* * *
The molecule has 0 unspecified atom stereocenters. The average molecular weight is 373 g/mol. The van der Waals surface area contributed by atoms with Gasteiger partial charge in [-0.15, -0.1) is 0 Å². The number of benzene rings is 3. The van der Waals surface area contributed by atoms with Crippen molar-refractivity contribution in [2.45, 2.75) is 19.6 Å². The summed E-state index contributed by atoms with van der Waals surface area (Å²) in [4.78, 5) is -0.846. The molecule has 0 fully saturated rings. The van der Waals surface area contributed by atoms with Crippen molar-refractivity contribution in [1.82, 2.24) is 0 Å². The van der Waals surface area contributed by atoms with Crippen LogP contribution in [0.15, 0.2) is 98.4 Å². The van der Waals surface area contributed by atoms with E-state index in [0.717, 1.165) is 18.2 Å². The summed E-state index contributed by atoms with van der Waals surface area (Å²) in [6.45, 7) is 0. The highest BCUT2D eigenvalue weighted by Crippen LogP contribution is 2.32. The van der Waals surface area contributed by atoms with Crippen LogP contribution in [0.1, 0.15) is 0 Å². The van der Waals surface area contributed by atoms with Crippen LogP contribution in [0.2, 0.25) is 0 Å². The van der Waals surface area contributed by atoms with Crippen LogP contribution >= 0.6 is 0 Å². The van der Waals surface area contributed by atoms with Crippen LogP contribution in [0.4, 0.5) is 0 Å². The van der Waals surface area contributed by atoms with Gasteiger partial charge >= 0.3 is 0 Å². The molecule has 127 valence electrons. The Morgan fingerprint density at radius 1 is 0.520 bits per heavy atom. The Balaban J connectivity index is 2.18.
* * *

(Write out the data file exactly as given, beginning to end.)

The molecule has 0 unspecified atom stereocenters. The average molecular weight is 373 g/mol. The van der Waals surface area contributed by atoms with Gasteiger partial charge in [-0.15, -0.1) is 0 Å². The number of benzene rings is 3. The van der Waals surface area contributed by atoms with Crippen molar-refractivity contribution in [2.45, 2.75) is 19.6 Å². The summed E-state index contributed by atoms with van der Waals surface area (Å²) in [4.78, 5) is -0.846. The molecule has 0 fully saturated rings. The van der Waals surface area contributed by atoms with Crippen molar-refractivity contribution in [1.82, 2.24) is 0 Å². The van der Waals surface area contributed by atoms with Crippen LogP contribution in [0.15, 0.2) is 98.4 Å². The van der Waals surface area contributed by atoms with E-state index in [0.717, 1.165) is 18.2 Å². The summed E-state index contributed by atoms with van der Waals surface area (Å²) in [6.45, 7) is 0. The highest BCUT2D eigenvalue weighted by Crippen LogP contribution is 2.32. The van der Waals surface area contributed by atoms with Crippen LogP contribution in [0.1, 0.15) is 0 Å². The van der Waals surface area contributed by atoms with Crippen LogP contribution in [0.2, 0.25) is 0 Å². The van der Waals surface area contributed by atoms with Crippen LogP contribution >= 0.6 is 0 Å². The van der Waals surface area contributed by atoms with Crippen LogP contribution in [0.4, 0.5) is 0 Å². The van der Waals surface area contributed by atoms with Gasteiger partial charge >= 0.3 is 0 Å². The molecule has 127 valence electrons. The Morgan fingerprint density at radius 1 is 0.520 bits per heavy atom. The Balaban J connectivity index is 2.18.